Finding Khamenei's Favorite to Succeed Ahmadinejad
The election field for Iran’s next president initially stood 686 hopeful candidates wide. The country’s Guardian Council last week narrowed that field down to just 8 final candidates in preparation for the June 14 election that will determine current President Mahmoud Ahmadinejad’s successor.
The term “hardliners” has been pervasive in much mainstream Western coverage describing the candidates although anticipating a winner (or even a frontrunner) appears to be difficult at this stage. Some have recently called Saeed Jalili, Secretary of Supreme National Security Council, the leading candidate, but we want to scour the broader media discussion for any patterns. In particular, we’ll use data captured and organized from around the web by Recorded Future to answer:
- Which candidate has been most frequently mentioned with Supreme Leader Ali Khamenei in global media?
- Which candidate has been most frequently mentioned with President Mahmoud Ahmadinejad in global media?
Finding Khamenei’s Favorite
Despite claiming to have no preferred candidate, Khamenei was influential in selecting the field and claims close ties to several of the individuals running for president. One approach to spot a potential favorite would be to see which of the eight candidates has been most frequently mentioned with the current Supreme Leader in online media. We used web intelligence to generate the above timeline of March 1 – June 14 (election day) to determine the top three most mentioned candidates as:
- Ali Akbar Velayati – current senior advisor on international affairs to Khamenei. His call for ‘reconciliation with the world‘ in the first debate today will likely contrast with more standoffish positions as the campaigns proceed.
- Mohammed Bagher Ghalibaf – Tehran’s current mayor, and occasionally described as a more ‘moderate’ candidate while simultaneously taking credit for crackdowns on student protests.
- Gholam Ali Haddad-Adel – top advisor to Khamenei whose daughter is also married to one Khamenei’s sons.
This “top” list perhaps illustrates why it’s difficult to call out one candidate as Khamenei’s favorite; the ties are deep across the board. And we can note that Saeed Jalili only recently started to bubble up in comparison to the top three.
Interestingly, the top three candidates most frequently referred to alongside Khamenei months ago formed what is called the 2+1 Coalition with the expectation that only the frontrunner will be on the ballot come election day. Whoever comes out on top, Khamenei wins, but rumors are already having to be squashed that Velayati, who is most linked to Khamenei by the media, will represent the coalition.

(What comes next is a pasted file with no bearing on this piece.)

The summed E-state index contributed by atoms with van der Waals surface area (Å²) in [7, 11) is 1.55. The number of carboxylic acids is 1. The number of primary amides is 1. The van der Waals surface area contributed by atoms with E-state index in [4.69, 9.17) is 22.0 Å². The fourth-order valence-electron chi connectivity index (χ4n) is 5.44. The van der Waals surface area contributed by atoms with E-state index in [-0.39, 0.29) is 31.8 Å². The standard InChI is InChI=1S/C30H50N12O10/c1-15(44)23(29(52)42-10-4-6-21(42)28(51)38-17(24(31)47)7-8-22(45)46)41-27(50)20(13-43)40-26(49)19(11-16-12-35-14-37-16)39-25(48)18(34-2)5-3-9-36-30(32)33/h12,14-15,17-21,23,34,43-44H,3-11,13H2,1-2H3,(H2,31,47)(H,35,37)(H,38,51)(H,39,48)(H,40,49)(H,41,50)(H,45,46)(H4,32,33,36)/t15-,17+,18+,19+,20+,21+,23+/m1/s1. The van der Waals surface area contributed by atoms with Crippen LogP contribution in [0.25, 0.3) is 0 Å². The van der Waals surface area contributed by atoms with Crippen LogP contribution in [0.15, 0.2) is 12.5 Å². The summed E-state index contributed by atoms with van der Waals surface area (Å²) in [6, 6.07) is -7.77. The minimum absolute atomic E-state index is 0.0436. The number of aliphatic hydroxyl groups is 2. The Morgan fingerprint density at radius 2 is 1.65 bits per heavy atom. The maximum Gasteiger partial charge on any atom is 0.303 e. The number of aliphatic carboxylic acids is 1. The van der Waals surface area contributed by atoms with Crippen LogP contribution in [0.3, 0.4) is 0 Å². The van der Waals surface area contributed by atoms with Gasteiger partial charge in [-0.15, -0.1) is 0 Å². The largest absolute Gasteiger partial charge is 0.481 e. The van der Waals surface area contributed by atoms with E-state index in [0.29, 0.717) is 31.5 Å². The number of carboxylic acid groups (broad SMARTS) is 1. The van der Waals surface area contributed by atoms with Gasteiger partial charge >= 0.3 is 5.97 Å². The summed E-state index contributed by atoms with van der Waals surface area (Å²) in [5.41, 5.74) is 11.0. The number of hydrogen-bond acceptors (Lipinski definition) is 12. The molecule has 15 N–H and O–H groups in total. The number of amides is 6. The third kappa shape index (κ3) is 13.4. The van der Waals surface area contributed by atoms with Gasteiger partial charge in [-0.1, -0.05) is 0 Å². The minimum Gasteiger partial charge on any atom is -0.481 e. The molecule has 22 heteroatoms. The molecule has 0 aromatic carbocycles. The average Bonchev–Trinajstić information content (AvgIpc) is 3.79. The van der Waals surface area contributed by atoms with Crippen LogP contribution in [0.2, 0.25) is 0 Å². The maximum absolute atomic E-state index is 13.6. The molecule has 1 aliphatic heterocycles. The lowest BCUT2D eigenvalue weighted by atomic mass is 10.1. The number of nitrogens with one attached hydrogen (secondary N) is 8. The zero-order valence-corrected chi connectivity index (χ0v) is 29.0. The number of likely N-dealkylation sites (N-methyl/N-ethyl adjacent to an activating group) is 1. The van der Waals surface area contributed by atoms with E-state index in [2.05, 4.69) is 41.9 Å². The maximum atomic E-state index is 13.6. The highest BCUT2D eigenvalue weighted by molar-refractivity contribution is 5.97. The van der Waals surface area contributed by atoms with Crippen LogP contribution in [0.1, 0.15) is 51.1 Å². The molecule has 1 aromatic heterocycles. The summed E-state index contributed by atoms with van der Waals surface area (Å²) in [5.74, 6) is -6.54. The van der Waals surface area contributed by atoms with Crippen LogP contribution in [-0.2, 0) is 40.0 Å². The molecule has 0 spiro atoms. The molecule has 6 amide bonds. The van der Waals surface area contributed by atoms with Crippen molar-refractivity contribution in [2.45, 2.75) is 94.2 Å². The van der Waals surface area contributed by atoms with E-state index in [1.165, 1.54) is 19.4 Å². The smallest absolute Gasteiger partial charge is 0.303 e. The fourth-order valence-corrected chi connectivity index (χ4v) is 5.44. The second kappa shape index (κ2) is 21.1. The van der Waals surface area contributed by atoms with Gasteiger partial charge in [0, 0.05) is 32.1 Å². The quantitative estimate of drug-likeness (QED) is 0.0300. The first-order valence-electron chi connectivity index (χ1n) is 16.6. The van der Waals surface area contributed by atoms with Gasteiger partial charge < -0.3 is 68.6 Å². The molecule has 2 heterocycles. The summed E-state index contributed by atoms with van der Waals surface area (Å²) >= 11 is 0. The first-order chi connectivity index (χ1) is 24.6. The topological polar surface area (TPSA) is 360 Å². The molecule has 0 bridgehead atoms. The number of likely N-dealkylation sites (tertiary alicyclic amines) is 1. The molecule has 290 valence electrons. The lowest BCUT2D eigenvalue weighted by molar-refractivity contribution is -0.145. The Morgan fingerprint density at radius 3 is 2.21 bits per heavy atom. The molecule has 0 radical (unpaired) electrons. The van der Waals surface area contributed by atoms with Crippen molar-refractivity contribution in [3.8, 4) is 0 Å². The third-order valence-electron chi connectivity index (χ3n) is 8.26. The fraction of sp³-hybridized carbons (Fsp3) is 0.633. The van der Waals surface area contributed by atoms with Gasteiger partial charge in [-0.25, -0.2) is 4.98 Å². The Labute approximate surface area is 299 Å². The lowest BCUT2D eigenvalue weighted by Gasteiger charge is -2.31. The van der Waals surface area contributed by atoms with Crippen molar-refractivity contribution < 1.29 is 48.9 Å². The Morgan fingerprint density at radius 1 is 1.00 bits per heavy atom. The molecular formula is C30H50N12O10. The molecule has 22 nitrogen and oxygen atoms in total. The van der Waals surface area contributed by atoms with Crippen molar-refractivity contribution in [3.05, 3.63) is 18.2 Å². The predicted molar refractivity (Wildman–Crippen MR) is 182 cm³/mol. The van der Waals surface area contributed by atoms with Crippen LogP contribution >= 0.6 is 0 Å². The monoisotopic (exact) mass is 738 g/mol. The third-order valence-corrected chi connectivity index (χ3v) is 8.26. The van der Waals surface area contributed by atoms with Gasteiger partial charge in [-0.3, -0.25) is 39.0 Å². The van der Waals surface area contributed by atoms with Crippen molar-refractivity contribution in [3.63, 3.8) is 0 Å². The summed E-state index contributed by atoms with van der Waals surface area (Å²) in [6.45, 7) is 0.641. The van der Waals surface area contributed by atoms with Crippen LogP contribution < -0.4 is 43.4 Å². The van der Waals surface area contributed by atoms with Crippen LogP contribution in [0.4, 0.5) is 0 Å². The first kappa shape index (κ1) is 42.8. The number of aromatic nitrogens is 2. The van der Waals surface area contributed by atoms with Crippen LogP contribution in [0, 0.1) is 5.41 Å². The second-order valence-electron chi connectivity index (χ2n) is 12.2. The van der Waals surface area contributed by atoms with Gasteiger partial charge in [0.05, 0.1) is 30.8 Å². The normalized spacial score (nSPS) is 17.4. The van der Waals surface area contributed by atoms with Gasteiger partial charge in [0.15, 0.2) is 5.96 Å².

A Quick Comparison to Ahmadinejad
This perspective is interesting given our understanding of the deep ties between Khamenei and certain candidates, the Guardian Council’s role in selecting final participants, and the falling out between Ahmadinejad and Guardian Council that culminated with the president’s recent criticism.
The first thing that stands out is a much lower volume of references to the candidates in relationship to Ahmadinejad versus those to Khamenei. Perhaps not surprising. And many of these references are simply noting the candidates as potential successors to the current president. The top name related to Ahmadinejad:
- Hassan Rowhani – former nuclear negotiator and widely describe as the most moderate candidate in the field. The broad set of mentions alongside the exiting president are largely related to Rowhani’s criticism of Ahmadinejad. In 2009, Rowhani publicly labeled Ahmadinejad a ‘demagogue‘ and consistently hit out against the president since he took office in 2005.
The approval of Rowhani as one of the final eight candidates given his relatively distant connection to Khamenei and less “hardline” stance is interesting. One take: Khamenei may not view Rowhani as a serious contender but instead see a PR opportunity with the expectation that his campaign will unload a full clip of criticism against the exiting Ahmadinejad.
We’re currently two weeks away from election day in Iran. We’ll follow up this analysis with a media comparison of how the candidates are being discussed in US, UK, and Iranian media respectively. We’ll be pushing these findings early next week after commentators have several days to digest and respond to the first public debate from today. Get a teaser of the Iranian media coverage via Recorded Future.